As someone who aspires to write about sports for a living, I do the best I can to be as objective and fair as possible, despite the fact that “objectivity” and “fairness” aren’t exactly in CFT’s mantra; we tend to write with a little bit of an edge.
However, born and partially raised in Morgantown, West Virginia, I would be lying if I said the Mountaineers’ recent struggles didn’t at least hit a little close to home.
With a 16-13 loss to Connecticut, West Virginia is now 5-3 overall and 1-2 in the
watered-down sub-par atrocious Big East. For Mountaineer fans, that just won’t cut it. There were grumblings in Bill Stewart’s first year, in which the Mountaineers went 9-4. There were grumblings, albeit slightly fewer, in Stewart’s second year, in which the Mountaineers, again, finished 9-4.
Now, as I sit in my apartment in Austin, I can hear them from 2000 miles away. WVU fans have tasted success and now they want more of it.
There are a solid group of Mountaineer loyalists who believe Stewart’s hire was an emotional one. I was at the Fiesta Bowl when West Virginia beat Oklahoma 48-28 and I heard Pat White‘s (in)famous words that Stewart deserved the head coaching job. Less than 12 hours later, Stewart was announced as the new coach.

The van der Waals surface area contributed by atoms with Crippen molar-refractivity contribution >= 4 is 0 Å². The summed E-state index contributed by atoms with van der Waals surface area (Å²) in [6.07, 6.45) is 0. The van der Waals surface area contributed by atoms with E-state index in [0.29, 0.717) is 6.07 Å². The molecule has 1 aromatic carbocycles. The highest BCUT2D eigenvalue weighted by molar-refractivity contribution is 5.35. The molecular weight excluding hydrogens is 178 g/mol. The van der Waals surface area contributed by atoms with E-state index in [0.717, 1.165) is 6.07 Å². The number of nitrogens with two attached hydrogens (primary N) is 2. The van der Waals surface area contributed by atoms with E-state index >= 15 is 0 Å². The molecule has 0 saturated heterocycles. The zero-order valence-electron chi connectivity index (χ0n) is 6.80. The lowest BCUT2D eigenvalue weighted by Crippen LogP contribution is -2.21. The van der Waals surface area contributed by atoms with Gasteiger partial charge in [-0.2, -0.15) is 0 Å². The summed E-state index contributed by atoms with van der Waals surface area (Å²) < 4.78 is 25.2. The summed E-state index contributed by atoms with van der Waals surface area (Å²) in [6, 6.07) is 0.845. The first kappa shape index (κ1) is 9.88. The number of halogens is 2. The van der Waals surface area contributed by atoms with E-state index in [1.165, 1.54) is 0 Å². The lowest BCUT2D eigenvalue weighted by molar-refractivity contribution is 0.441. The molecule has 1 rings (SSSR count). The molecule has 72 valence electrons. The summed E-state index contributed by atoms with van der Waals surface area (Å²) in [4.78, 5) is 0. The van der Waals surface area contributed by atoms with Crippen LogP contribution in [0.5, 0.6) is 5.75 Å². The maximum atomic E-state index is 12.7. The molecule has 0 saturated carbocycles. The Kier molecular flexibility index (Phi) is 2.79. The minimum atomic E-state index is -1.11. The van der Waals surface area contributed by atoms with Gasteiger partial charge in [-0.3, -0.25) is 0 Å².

Was it emotional? That’s not for me to decide. Who knows what was running through then athletic director Ed Pastilong‘s head at the time.
Emotion, jubilation, logic — whatever it was that led to Stewart’s hiring, three years later, it’s wearing off. I received a text last night from a friend saying that traveling back from Storrs was like a death march.
It seems, at least to me, that coaches on the hot seat always get involved in firsts — and not in a good way. The loss to UConn was West Virginia’s first. The loss to Syracuse the week before was the first in nearly a decade. The Mountaineers probably should have lost to Marshall in what would have been the first time in school history.
I’m not advocating a firing — no one died on Stewart’s watch — but given the talent of West Virginia and the lowliness of the conference, the last two weeks have been head-scratching.
And there’s nothing subjective about that statement.